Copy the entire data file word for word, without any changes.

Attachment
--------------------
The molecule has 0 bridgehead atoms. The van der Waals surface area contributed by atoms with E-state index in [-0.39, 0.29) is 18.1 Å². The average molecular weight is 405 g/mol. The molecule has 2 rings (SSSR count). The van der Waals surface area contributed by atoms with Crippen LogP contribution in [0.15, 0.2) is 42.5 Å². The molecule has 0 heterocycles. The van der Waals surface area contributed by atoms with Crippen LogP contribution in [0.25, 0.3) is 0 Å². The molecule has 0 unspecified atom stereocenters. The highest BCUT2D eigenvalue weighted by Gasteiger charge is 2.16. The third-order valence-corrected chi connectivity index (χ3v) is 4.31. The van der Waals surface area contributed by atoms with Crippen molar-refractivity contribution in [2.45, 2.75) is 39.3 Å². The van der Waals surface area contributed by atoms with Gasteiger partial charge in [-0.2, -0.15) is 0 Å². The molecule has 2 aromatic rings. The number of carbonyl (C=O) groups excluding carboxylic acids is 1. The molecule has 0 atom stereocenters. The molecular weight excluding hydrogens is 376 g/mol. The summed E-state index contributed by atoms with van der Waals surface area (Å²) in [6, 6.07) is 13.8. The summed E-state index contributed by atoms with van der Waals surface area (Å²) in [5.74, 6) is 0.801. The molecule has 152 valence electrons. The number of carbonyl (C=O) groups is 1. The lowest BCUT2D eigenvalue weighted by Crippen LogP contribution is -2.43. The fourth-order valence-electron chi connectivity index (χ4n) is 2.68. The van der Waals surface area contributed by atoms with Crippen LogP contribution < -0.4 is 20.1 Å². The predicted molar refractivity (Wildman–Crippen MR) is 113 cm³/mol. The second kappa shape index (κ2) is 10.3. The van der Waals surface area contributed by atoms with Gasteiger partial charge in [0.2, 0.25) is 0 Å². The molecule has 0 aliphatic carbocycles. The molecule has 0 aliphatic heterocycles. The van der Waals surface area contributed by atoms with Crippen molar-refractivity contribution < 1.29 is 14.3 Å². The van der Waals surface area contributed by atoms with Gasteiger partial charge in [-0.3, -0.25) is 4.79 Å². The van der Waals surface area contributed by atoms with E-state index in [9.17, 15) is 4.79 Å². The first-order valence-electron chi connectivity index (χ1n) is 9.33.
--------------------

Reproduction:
The molecule has 0 bridgehead atoms. The van der Waals surface area contributed by atoms with E-state index in [-0.39, 0.29) is 18.1 Å². The average molecular weight is 405 g/mol. The molecule has 2 rings (SSSR count). The van der Waals surface area contributed by atoms with Crippen LogP contribution in [0.15, 0.2) is 42.5 Å². The molecule has 0 heterocycles. The van der Waals surface area contributed by atoms with Crippen LogP contribution in [0.25, 0.3) is 0 Å². The molecule has 0 unspecified atom stereocenters. The highest BCUT2D eigenvalue weighted by Gasteiger charge is 2.16. The third-order valence-corrected chi connectivity index (χ3v) is 4.31. The van der Waals surface area contributed by atoms with Crippen molar-refractivity contribution in [2.45, 2.75) is 39.3 Å². The van der Waals surface area contributed by atoms with Gasteiger partial charge in [-0.2, -0.15) is 0 Å². The molecule has 2 aromatic rings. The number of carbonyl (C=O) groups excluding carboxylic acids is 1. The molecule has 0 atom stereocenters. The molecular weight excluding hydrogens is 376 g/mol. The summed E-state index contributed by atoms with van der Waals surface area (Å²) in [6, 6.07) is 13.8. The summed E-state index contributed by atoms with van der Waals surface area (Å²) in [5.74, 6) is 0.801. The molecule has 152 valence electrons. The number of carbonyl (C=O) groups is 1. The lowest BCUT2D eigenvalue weighted by Crippen LogP contribution is -2.43. The fourth-order valence-electron chi connectivity index (χ4n) is 2.68. The van der Waals surface area contributed by atoms with Crippen LogP contribution < -0.4 is 20.1 Å². The predicted molar refractivity (Wildman–Crippen MR) is 113 cm³/mol. The second kappa shape index (κ2) is 10.3. The van der Waals surface area contributed by atoms with Gasteiger partial charge in [0.2, 0.25) is 0 Å². The molecule has 0 aliphatic carbocycles. The molecule has 0 aliphatic heterocycles. The van der Waals surface area contributed by atoms with Crippen molar-refractivity contribution < 1.29 is 14.3 Å². The van der Waals surface area contributed by atoms with Gasteiger partial charge in [-0.3, -0.25) is 4.79 Å². The van der Waals surface area contributed by atoms with E-state index in [9.17, 15) is 4.79 Å². The first-order valence-electron chi connectivity index (χ1n) is 9.33.